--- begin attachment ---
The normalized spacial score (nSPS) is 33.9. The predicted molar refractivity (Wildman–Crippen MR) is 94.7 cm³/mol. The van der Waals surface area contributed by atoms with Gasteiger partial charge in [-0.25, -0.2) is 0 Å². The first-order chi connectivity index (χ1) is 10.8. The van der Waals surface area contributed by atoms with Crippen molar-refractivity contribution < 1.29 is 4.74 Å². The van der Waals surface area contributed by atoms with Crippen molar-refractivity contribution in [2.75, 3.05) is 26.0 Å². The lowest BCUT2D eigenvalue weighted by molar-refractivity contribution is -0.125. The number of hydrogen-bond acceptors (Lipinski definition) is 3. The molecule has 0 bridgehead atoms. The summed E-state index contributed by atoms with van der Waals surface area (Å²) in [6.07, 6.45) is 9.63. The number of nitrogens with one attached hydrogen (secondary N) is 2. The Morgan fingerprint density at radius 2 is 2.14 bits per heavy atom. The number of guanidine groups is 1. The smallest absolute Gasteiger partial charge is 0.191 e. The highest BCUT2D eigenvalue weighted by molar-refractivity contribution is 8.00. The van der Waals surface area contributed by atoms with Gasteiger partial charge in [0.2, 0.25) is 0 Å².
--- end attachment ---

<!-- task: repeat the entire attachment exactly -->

The normalized spacial score (nSPS) is 33.9. The predicted molar refractivity (Wildman–Crippen MR) is 94.7 cm³/mol. The van der Waals surface area contributed by atoms with Gasteiger partial charge in [-0.25, -0.2) is 0 Å². The first-order chi connectivity index (χ1) is 10.8. The van der Waals surface area contributed by atoms with Crippen molar-refractivity contribution < 1.29 is 4.74 Å². The van der Waals surface area contributed by atoms with Crippen molar-refractivity contribution in [2.75, 3.05) is 26.0 Å². The lowest BCUT2D eigenvalue weighted by molar-refractivity contribution is -0.125. The number of hydrogen-bond acceptors (Lipinski definition) is 3. The molecule has 0 bridgehead atoms. The summed E-state index contributed by atoms with van der Waals surface area (Å²) in [6.07, 6.45) is 9.63. The number of nitrogens with one attached hydrogen (secondary N) is 2. The Morgan fingerprint density at radius 2 is 2.14 bits per heavy atom. The number of guanidine groups is 1. The smallest absolute Gasteiger partial charge is 0.191 e. The highest BCUT2D eigenvalue weighted by molar-refractivity contribution is 8.00. The van der Waals surface area contributed by atoms with Gasteiger partial charge in [0.2, 0.25) is 0 Å².